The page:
August 3, 2012
by Tia Uchiyama
It seems my peers have chosen to write about our adventures in Seoul in a rather serious manner. And for that reason, I hope you won’t mind that I’ve chosen to speak more casually and frankly about my experiences in Seoul.
I’ll admit, I didn’t know much about Korea before coming to study in Seoul. But I also don’t feel like I experienced much culture shock. Maybe it’s because I’m familiar with Eastern culture through my studies at USC, or maybe it’s just because I adapt well (ha-ha). When I looked over our schedule before departure, I had no conception of where these places were or what they entailed. I knew a little Korean from my friends, but not nearly enough to get around. I felt nervous about being able to communicate and navigate an unfamiliar city.
I was surprised to find so many non-Korean restaurants around the Hongdae and Shinchon area. I’m not sure why I was surprised, necessarily…
I had ridden a subway before, so the act itself didn’t bother me. But because I didn’t know anything about the geography of Seoul, I was gripped rather hard by my fear of disorientation. I checked, double-checked, even triple-checked the maps before boarding; my eyes nervously flickering between the moving map and my USC friends. Though after I made my first trip to Myeongdong solo, I started to feel more confident riding the subway.
If there were one thing I had to pick out from Seoul as my number one, it would have to be the public transportation. It’s very affordable—to the extent of being considered “cheap,” often only around 1,000-won, or maybe 1,200-won for a trip across the city. To give you an idea of how ridiculously inexpensive this is: it costs $2.50 in Hawaii to ride the bus one-way. Taxis are also much cheaper here, and infinitely more abundant. I don’t believe I’ve ever seen an empty taxi driving around in Hawaii (save for the more tourist areas), whereas you could probably catch a taxi anywhere in Seoul. The 50,000-won travel allowance we were given so graciously by our sponsors was more than enough to go wherever we wanted, whenever.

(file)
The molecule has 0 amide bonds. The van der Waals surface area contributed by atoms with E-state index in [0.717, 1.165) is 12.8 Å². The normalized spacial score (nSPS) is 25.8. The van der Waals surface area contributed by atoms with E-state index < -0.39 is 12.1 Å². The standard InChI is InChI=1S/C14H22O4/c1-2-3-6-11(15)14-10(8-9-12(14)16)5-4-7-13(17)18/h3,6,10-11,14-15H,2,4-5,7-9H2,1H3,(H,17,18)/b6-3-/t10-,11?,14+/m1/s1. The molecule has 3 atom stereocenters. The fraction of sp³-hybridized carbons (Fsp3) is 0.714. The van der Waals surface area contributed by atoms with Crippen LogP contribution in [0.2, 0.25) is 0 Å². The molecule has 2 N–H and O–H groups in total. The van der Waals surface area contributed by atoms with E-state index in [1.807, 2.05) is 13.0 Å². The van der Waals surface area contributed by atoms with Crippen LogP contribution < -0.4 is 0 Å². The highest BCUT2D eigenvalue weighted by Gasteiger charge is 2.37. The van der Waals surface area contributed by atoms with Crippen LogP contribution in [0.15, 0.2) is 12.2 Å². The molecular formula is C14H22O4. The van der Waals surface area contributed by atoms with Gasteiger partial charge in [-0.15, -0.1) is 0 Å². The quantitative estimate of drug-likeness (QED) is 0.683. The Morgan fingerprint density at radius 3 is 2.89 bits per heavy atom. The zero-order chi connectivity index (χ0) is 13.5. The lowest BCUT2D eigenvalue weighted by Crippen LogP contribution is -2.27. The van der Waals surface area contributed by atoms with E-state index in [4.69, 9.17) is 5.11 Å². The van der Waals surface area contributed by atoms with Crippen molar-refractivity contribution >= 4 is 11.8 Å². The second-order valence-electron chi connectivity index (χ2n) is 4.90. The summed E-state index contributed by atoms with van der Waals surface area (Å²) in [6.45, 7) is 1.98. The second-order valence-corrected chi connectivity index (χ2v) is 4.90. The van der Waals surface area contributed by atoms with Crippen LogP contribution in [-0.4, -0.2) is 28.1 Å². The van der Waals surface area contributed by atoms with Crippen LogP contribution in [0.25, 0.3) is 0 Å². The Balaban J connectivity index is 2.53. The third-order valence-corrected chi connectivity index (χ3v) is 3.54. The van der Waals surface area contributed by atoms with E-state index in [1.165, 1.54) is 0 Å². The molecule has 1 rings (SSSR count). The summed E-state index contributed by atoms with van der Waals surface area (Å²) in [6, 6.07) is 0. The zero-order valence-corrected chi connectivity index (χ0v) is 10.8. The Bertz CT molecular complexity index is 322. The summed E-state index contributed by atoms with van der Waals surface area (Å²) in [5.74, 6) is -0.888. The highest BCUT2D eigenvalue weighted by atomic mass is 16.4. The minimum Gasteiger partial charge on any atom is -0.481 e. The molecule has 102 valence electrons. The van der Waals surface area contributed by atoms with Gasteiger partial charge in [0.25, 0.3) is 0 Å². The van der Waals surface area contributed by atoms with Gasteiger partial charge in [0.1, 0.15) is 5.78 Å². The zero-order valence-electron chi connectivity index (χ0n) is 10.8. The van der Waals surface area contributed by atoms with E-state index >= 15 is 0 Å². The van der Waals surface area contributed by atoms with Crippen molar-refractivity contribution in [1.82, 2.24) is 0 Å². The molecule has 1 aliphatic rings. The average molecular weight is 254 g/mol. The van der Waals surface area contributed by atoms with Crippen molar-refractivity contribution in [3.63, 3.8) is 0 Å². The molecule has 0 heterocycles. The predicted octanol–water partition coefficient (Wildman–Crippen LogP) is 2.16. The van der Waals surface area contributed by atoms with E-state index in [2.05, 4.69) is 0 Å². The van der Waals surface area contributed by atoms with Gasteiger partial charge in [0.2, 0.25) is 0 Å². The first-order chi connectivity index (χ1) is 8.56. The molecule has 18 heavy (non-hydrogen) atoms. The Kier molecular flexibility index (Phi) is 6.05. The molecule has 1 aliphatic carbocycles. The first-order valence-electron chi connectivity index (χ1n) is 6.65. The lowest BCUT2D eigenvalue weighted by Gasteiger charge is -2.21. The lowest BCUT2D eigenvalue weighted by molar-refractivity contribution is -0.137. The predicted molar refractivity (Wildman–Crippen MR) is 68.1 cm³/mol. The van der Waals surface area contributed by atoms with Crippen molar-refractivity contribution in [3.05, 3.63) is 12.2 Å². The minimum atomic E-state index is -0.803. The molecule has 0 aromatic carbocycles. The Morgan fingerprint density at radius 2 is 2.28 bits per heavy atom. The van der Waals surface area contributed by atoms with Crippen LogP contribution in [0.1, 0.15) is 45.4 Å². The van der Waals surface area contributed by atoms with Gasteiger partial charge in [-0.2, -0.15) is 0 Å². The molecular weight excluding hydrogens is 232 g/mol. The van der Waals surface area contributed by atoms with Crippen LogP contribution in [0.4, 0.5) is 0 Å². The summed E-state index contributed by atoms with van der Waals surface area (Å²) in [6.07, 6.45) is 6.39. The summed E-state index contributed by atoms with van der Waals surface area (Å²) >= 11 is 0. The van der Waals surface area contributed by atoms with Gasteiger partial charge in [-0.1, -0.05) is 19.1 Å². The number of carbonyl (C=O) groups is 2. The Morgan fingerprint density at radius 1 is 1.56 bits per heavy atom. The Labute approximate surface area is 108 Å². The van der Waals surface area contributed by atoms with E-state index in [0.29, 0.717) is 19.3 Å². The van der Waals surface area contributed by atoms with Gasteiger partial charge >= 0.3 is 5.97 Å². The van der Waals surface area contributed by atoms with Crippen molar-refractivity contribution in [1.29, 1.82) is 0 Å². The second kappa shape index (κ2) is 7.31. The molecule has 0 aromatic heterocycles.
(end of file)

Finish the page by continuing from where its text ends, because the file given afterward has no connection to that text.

by Caroline Koo
This week, our group visited a living and breathing historical museum: the Korean Folk Village! The Korean Folk Village is a recreation of a traditional village from the late Chosun Dynasty. It preserves the past and promotes a feeling of authenticity by allowing visitors to experience what it would have been like to actually live in the village and walk through the streets of the Chosun Dynasty period. As soon as we walked into the Village, we were greeted with red and blue flags that signified a warm and welcoming gesture.
Posters of historical dramas and movies that had been filmed at the Korean Folk Village were everywhere. It was easy to see that Hallyu clearly has a great effect on the structure of the Folk Village. It was interesting to note how Hallyu, the symbol of Korean popular culture, has even extended into the context of the historical representation of Korea through media.
August 2, 2012
- by Anna Pazderski
The first thing that triggered my interest in South Korea was its dance scene. While Korea is known for its Hallyu stars who dance to their songs, I have also heard praise for its break-dancing scene and hip hop world. So, when I came to Korea, one of the first things I wanted to do was somehow take part in this side of Korea.
I took classes for two weeks at a studio called EZ Dance, right next to Ewha University. I will remember my experience there for the rest of my life. It was unlike any other. The whole process was unique from the start, from my friend helping by being a translator to entering the studio and needing to put on slippers.